Boston investors say ‘yes’ to Portland wedding directory startup

J. Sandifer, who just goes by his initial, runs Tide Creative in Portland.
J. Sandifer, who just goes by his initial, runs Tide Creative in Portland. Buy Photo
Posted Nov. 01, 2013, at 4:32 p.m.
Last modified Nov. 01, 2013, at 5:24 p.m.

PORTLAND, Maine — A small startup in Portland targeting the country’s $56 billion wedding industry has just received an infusion of capital from a group of investors, including several from the Boston area.

Attracting investors from Boston is not unheard of in Maine’s startup community, but it’s uncommon enough to make it noteworthy.

The business is called Tide Creative. It employs four people and is in the process of hiring a fifth.

J Sandifer, the company’s founder, believes he can grow the business to at least 30 employees in the next several years if his concept succeeds as he expects it will. The investors obviously agree.

Sandifer founded the company in June 2011 as a full-service branding and marketing firm for wedding venues. The company since has grown into an umbrella organization that encompasses a few different initiatives, including mobile apps (it has three apps: WeddingDJ, VenueApp and iSPYLove) and its latest project, Prepare to Wed.

Prepare to Wed is an online wedding directory where prospective brides and grooms browse wedding venues and vendors, such as caterers and wedding photographers. Sandifer acquired an existing, but floundering, directory in April 2013 and quietly relaunched it as Prepare to Wed in the past month.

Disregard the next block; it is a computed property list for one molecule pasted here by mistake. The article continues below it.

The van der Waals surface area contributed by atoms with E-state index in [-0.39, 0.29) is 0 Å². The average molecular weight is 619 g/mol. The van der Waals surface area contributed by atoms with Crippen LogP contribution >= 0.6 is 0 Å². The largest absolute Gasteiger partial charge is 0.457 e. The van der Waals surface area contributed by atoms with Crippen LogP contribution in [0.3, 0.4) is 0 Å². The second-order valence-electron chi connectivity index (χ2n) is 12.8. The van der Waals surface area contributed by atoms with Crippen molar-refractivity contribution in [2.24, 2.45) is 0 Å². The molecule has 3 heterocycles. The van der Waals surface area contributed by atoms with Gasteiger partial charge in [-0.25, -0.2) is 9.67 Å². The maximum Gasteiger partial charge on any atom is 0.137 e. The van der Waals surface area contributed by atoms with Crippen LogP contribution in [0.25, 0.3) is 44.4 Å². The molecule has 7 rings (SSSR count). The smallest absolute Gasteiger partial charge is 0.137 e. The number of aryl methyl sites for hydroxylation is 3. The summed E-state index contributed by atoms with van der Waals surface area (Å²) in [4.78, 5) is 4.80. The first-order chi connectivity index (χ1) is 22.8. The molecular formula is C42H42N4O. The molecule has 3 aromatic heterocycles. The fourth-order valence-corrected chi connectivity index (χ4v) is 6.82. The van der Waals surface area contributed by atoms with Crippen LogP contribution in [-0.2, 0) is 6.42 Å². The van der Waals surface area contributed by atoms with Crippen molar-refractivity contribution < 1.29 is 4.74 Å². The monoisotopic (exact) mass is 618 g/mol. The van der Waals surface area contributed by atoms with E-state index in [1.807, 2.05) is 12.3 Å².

The wedding directory business is not easy. Sandifer is going into direct competition with major websites such as The Knot and Wedding Wire, the latter of which raised $25 million last year. All are targeting the roughly 3 million people who are at any one moment planning a wedding in the United States.

But Sandifer is developing a new service that he believes will give his company an edge over his larger competitors.

Sandifer is entering this market with a depth of experience in the wedding industry. The former professional wedding photographer was an early employee (employee No. 16 to be exact) at Pictage, an online proofing service for professional wedding photographers that was acquired for $29 million in 2007. The company had 216 employees when Sandifer left a few years later. In addition, Sandifer’s wife, Emilie Sommer Sandifer, owns Emilie Inc., a well-known wedding photography business in the Portland area.

Because of the competitive nature of the industry, Sandifer declined to discuss specifics of his business plan, so as not to give up his edge. Using vague terms, he said his plan involves “using industry connections to facilitate a content marketing platform for wedding professionals.”

His investors, who spent time vetting Sandifer’s plan, liked the concept enough to invest $300,000 in Tide Creative. It’s not close to the $25 million Wedding Wire raised, but it’s “enough runway to prove the idea and approach scale over the next 10 months,” Sandifer said.